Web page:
Sunday, November 13, 2011

IPL how big can it get?

In the past two seasons, IPL has managed to create a property that has generated considerable amount of audience excitement and increased media viewership leading to the creation of an economic entity - the benefits of which would be exploited by each component of the IPL value chain namely broadcasters, franchise owners, BCCI and last but not least – players.

With the third IPL edition coming back to India – the so called home of cricket and the fourth edition likely to witness the participation of two more teams there will be an increased interest from a local viewership and fan base perspective and it is also likely to expand the addressable market in terms of advertising revenues.

It is a known fact that the central broadcasting revenues, revenues earned by the BCCI and each franchise from SET Max, the television broadcaster, typically are the largest chunk of revenues at present. The addition of two new teams in the fourth season will increase saleable airtime and consequently advertising revenues for broadcasters since the number of matches will increase from 60 to 94.

In addition, Google has also entered into a two year potential fee sharing agreement with IPL to stream live IPL matches on the former’s video sharing website YouTube, which will benefit the BCCI as well as the franchises. As the popularity of the tournament grows as does the size of the Indian digital advertising market, models such as these, which increase the ability to monetize league rights are not only beneficial to the BCCI but also to the franchises which are expected to receive a share of the revenues accruing to BCCI.

The second source of revenues are central and individual sponsors spending currently approximately INR 150 million to 200 million for each sponsorship slot namely ground sponsor, tournament partner, team sponsor. The expansion of the league coupled with increasing audience interest is expected to increase the value of these slots in future seasons.

Local sponsorships too have added to the topline of the franchisees. In season 2, Chennai SuperKings was able to register 14 local sponsors for their team. Franchises have resorted to two types of sponsorship deals viz: fixed amount and barter deals. The wide reach of IPL, especially in the “hard to reach” youth and males target group and the presence of iconic players and Bollywood stars in the various teams will continue to drive sponsorship income for the individual teams in the future.

In season 1, ticket sales accounted for as low as 7% of total revenues to around 15% of total revenues for various teams. In season 2, most teams had planned an increase in their ticket prices and had intentions of applying a strict “no free tickets” regime. With the tournament moving to South Africa, the efficacy of these strategies could not be tested. Season 3 will witness teams focusing on this aspect and making all efforts to enhance this revenue stream. Internationally, ticket sales account for approximately 15% to 20% of total revenues as a result of premium ticket sales, corporate boxes in addition to normal ticket sales. Infrastructure upgradation to improve the viewer experience is a must and the BCCI needs to work with various stakeholders to make this happen.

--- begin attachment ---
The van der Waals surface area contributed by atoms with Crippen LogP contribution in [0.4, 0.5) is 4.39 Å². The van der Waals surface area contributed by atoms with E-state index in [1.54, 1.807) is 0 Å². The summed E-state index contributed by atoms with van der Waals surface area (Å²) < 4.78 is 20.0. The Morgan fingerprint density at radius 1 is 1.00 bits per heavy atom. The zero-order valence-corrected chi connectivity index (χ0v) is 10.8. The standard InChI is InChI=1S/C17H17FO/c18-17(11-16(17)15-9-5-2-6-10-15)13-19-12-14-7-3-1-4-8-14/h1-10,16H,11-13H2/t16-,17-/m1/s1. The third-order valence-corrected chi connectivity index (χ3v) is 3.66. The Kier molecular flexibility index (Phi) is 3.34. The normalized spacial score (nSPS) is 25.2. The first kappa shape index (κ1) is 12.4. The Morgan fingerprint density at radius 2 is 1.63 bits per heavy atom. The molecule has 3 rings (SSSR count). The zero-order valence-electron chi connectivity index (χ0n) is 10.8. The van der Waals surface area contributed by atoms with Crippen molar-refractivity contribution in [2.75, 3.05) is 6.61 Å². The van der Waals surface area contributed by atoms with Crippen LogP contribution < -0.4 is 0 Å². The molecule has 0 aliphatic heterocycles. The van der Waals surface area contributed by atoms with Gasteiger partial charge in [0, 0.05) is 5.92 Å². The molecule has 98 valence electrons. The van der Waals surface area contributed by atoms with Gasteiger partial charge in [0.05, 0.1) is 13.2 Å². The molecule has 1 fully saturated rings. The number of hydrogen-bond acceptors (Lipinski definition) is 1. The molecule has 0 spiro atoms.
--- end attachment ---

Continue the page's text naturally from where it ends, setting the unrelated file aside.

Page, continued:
Revenues from the sale of theatrical rights for INR 3300 million for a 10 year period and licencing agreement with a leading general entertainment channel would further add to the stream of revenues for the BCCI and each franchise.

Licensing and merchandising is unlikely to be a major revenue stream in the near term. The licensing and merchandising market is at a nascent stage in India. With organised retail constituting only 7% of the total retail market, an important supply chain enabler for merchandising is undeveloped in India.

On the costs side, the franchisee fee payable to BCCI forms a large chunk of operating expense for each team. The franchisees were auctioned to the highest bidders prior to the first season. The auctioned price is payable by the franchisee owners to BCCI over a period of 10 years. Reliance Industries won the franchisee rights for Mumbai Indians for USD 111.9 million which is payable in equal annual installments’ over 10 seasons. However, with the reserve price for the two new teams fixed at USD 225 million each as compared to USD 50 million each for the first auction, the franchisee fee for new teams is expected to be much higher and a major proportion of the total cost for the franchisees.

Player fee is the other major cost element for the teams. With two additional teams in Season 4 leading to increased demand for players and the existing contracts expiring at the end of Season 3, player salary costs will be a key factor that will influence profitability for the franchisees. The current IPL contracts of the players with individual teams expire in 2010. The salary contract rules, post-2010, have not yet been decided by IPL. The IPL auctions of 2008 and 2009 had salary caps of USD 5 million and USD 2 million respectively. As was seen in both auctions, some team owners have deep pockets and are ready to pay large amounts to get big name players into their teams. The salary model that IPL opts post 2010 will be a key factor in estimating operating costs for each franchise.

Overall, the IPL has proven that it has the ability to capture the imagination of not only the Indian public but also the world cricket lovers at large. The challenge for the IPL going forward would be to sustain this early advantage through innovative marketing and targeting of new audiences. Also, key will be the ability of the league to tap revenue streams that have remained largely untapped. The eight current franchises are well placed to benefit from these initiatives over the next 1-2 years and turn profitable.

No comments: